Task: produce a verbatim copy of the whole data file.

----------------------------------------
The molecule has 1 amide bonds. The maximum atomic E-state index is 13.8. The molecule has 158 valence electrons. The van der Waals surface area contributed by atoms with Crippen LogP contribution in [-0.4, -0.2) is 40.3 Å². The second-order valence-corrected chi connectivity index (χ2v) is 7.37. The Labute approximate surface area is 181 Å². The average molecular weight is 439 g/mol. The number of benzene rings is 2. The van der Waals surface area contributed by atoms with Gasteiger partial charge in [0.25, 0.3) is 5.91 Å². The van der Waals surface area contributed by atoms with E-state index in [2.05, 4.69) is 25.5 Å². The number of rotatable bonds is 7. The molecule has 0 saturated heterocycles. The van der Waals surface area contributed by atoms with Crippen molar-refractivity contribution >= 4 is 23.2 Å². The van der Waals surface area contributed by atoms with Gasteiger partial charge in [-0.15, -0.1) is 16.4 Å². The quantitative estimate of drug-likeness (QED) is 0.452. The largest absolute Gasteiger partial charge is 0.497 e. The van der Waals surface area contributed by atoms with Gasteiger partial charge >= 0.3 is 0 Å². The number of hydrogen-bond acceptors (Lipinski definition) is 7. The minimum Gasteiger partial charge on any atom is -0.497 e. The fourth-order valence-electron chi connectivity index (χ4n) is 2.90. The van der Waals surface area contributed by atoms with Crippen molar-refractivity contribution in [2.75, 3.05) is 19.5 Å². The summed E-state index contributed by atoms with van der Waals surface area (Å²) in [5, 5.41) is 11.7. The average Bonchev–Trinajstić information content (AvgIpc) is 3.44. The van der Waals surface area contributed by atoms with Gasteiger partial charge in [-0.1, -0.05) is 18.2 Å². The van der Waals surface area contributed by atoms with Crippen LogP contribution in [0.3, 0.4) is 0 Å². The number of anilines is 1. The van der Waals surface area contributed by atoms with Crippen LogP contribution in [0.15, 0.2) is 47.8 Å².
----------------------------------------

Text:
The molecule has 1 amide bonds. The maximum atomic E-state index is 13.8. The molecule has 158 valence electrons. The van der Waals surface area contributed by atoms with Crippen LogP contribution in [-0.4, -0.2) is 40.3 Å². The second-order valence-corrected chi connectivity index (χ2v) is 7.37. The Labute approximate surface area is 181 Å². The average molecular weight is 439 g/mol. The number of benzene rings is 2. The van der Waals surface area contributed by atoms with Gasteiger partial charge in [0.25, 0.3) is 5.91 Å². The van der Waals surface area contributed by atoms with E-state index in [2.05, 4.69) is 25.5 Å². The number of rotatable bonds is 7. The molecule has 0 saturated heterocycles. The van der Waals surface area contributed by atoms with Crippen molar-refractivity contribution >= 4 is 23.2 Å². The van der Waals surface area contributed by atoms with Gasteiger partial charge in [-0.15, -0.1) is 16.4 Å². The quantitative estimate of drug-likeness (QED) is 0.452. The largest absolute Gasteiger partial charge is 0.497 e. The van der Waals surface area contributed by atoms with Gasteiger partial charge >= 0.3 is 0 Å². The number of hydrogen-bond acceptors (Lipinski definition) is 7. The minimum Gasteiger partial charge on any atom is -0.497 e. The fourth-order valence-electron chi connectivity index (χ4n) is 2.90. The van der Waals surface area contributed by atoms with Crippen molar-refractivity contribution in [2.75, 3.05) is 19.5 Å². The summed E-state index contributed by atoms with van der Waals surface area (Å²) in [5, 5.41) is 11.7. The average Bonchev–Trinajstić information content (AvgIpc) is 3.44. The van der Waals surface area contributed by atoms with Gasteiger partial charge in [-0.1, -0.05) is 18.2 Å². The van der Waals surface area contributed by atoms with Crippen LogP contribution in [0.3, 0.4) is 0 Å². The number of anilines is 1. The van der Waals surface area contributed by atoms with Crippen LogP contribution in [0.15, 0.2) is 47.8 Å².